Yeah, well, you wake up the next morning and go,
damn man, my head hurts. And then I was because
of the whiskey. Is because you know what happened. Then
you start figuring out you got like little scabs and
knees and ankles, and.

Speaker 3 (07:34):
That that life for me. It's gonna be not be
for you either for too much longer. I know, I
can tell you.

Speaker 1 (07:39):
I think I have probably two really good fights to
me left and then that's but maybe.

Speaker 3 (07:44):
I don't have two in me for life that.

Speaker 1 (07:46):
I'm saving up. Like I can do a little, you know,
a little sparn or something.

Speaker 2 (07:51):
So are you usually on the bus on the road
when when you're getting.

Speaker 1 (07:55):
Drunk towards Uh? Not so much at home? At home,
I'm usually pretty pretty even qual.

Speaker 3 (08:02):
You're probably not just bored, no, on the at home.

Speaker 1 (08:06):
Whenever I'm at home, I'm usually resting or you know,
doing stuff that's not as intense. But whenever you're on
the road and you have a lot of off days
and yeah, the guys, you know, we'll go to the
bar and it's just kind of week long, just drunk vendors.

Speaker 2 (08:21):
I don't know. I'm just I'm gonna nod. But I
like you telling me because I can't relate. I can't relate.

Speaker 1 (08:26):

Speaker 2 (08:27):
I come from a family of crazy drug addiction. I
would love to do all the drugs I love, drink
all the alcohol I've I've never had a drink, and
I can't do drugs because I get obsessed with everything
that I do. But luckily I've been able to recognize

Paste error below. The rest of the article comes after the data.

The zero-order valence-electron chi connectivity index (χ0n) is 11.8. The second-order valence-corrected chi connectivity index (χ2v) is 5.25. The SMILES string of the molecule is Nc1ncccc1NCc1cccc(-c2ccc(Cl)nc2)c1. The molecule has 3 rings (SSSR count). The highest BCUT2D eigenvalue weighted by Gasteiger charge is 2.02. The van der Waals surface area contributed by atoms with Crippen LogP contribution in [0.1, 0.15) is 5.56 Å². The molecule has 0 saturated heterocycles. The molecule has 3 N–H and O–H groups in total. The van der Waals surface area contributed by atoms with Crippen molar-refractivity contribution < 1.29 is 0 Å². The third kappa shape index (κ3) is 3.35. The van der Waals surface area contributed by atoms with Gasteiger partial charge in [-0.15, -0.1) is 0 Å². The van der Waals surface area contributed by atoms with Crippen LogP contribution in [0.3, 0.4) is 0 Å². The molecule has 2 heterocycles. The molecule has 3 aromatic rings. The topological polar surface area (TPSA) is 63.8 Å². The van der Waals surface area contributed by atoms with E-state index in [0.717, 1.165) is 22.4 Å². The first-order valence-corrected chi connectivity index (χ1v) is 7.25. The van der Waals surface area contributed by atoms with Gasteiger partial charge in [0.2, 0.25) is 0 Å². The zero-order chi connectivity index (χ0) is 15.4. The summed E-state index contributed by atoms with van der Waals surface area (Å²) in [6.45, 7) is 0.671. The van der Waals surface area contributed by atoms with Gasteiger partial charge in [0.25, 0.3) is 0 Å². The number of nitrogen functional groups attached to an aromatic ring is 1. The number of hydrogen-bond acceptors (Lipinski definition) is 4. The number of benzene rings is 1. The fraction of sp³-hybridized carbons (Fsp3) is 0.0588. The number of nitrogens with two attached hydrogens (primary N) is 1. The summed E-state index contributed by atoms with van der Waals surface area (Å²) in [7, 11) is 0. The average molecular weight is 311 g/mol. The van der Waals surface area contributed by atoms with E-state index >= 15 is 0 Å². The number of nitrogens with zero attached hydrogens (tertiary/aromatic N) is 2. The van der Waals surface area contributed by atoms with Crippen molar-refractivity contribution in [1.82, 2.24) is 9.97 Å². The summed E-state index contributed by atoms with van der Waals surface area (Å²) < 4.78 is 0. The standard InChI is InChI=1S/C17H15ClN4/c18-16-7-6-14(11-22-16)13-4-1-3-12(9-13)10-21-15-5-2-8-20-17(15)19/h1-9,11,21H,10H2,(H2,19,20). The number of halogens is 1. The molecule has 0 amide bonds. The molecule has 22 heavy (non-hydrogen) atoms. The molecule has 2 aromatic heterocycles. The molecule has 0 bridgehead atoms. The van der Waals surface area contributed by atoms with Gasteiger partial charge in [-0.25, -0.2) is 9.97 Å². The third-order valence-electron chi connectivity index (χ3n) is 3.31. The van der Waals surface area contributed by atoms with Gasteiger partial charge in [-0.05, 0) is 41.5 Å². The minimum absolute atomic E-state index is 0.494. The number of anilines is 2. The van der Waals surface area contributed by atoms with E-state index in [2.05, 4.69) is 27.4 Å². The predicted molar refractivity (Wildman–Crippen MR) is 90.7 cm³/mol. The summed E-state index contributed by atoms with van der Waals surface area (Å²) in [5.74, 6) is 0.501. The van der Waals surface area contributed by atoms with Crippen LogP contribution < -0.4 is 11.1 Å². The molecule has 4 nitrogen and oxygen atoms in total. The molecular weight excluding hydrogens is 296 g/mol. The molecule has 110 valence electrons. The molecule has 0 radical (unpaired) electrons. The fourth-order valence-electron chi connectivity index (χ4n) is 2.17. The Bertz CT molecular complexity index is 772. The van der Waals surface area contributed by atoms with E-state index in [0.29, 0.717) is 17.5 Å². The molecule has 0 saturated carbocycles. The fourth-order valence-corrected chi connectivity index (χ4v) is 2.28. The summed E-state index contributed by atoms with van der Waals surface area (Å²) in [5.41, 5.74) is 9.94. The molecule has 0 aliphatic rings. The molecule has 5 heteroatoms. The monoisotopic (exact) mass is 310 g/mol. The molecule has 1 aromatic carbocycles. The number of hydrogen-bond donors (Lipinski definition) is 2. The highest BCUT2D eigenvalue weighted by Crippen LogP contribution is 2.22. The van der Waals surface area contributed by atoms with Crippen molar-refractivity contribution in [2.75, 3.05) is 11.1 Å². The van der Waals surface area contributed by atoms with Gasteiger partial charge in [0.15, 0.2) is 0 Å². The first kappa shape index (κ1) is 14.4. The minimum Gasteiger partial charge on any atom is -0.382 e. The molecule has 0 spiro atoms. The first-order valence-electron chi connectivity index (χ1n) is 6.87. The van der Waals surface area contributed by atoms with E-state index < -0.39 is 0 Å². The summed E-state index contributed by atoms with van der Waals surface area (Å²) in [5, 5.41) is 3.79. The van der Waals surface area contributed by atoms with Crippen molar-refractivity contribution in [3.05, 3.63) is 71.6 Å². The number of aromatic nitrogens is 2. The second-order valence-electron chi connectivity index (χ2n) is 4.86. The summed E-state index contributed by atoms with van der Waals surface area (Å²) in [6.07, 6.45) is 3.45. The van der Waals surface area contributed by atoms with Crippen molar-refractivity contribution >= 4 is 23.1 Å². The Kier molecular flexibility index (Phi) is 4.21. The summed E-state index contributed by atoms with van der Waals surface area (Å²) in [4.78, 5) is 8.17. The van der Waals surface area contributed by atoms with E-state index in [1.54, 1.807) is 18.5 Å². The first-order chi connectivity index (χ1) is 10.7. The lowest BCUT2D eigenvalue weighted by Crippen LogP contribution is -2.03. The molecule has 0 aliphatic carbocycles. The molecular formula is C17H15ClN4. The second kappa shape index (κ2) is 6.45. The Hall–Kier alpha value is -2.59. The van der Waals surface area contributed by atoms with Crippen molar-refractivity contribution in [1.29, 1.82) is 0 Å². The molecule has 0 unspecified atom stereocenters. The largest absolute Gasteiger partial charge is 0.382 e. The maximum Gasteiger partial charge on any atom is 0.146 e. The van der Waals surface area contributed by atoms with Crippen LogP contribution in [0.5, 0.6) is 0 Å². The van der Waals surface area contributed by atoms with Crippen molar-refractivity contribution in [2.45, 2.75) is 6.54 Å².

that my mom died. Don't know, my dad, I'm not
giving you that story. But what I'm saying is that
if I were that, I would be you just wouldn't

be as big. So I probably be dead and beat
up like crazy because I don't even know what it's
like to be drunk.

Speaker 1 (08:55):
Really, that's crazy. Yeah, I've been I've been drinking for
a while. Yeah, I need to slow down. I actually
did slow down. I did. I did like dry January,
but only made it to like the third Yeah, like
the twenty first season, dude, like the twenty first and
so uh but yeah, those twenty one days, I felt great,
really good.

Speaker 2 (09:14):
And my point is, I, you know, so I don't
have any sort of I can't relate to that part
of it. However, I put my mom and rehab a
couple of times, and we had, you know, before she died,
and that was always tough. But and I couldn't relate
because she would go like, I can't do it, you know,
I can't, I can't get it whatever it was, meth whatever,
And I wouldn't understand, wouldn't understand. I understood that I
wanted to do that stuff but couldn't, but I wouldn't

understand the withdrawal part. And then I got kind of
dependent on sleeping pills because I had a lot of
uh ptistic at jumped at work. And then I understood
a bit about Oh, I see why it's hard if
you really have a hard problems. It's hard to get
off because the withdrawals.

Speaker 3 (09:48):
Are to me.

Speaker 2 (09:50):
And I was just on sleeping pills and it was crazy,
like the sweats, I couldn't see straight, et cetera.

Speaker 3 (09:55):
And you'll see where I'm going here.

Speaker 2 (09:57):
And then I would read stories about in the nineties
and two thousands of these alternative bands and they'd be
doing Heroin like crazy, and I would go like, what
why Heroin? And then they'd be like, it's like a hug,
It's like a and I'll be like, got it. But
then I would go on tour doing stand up or
a bit of music, and it was so boring on
the road and it's the.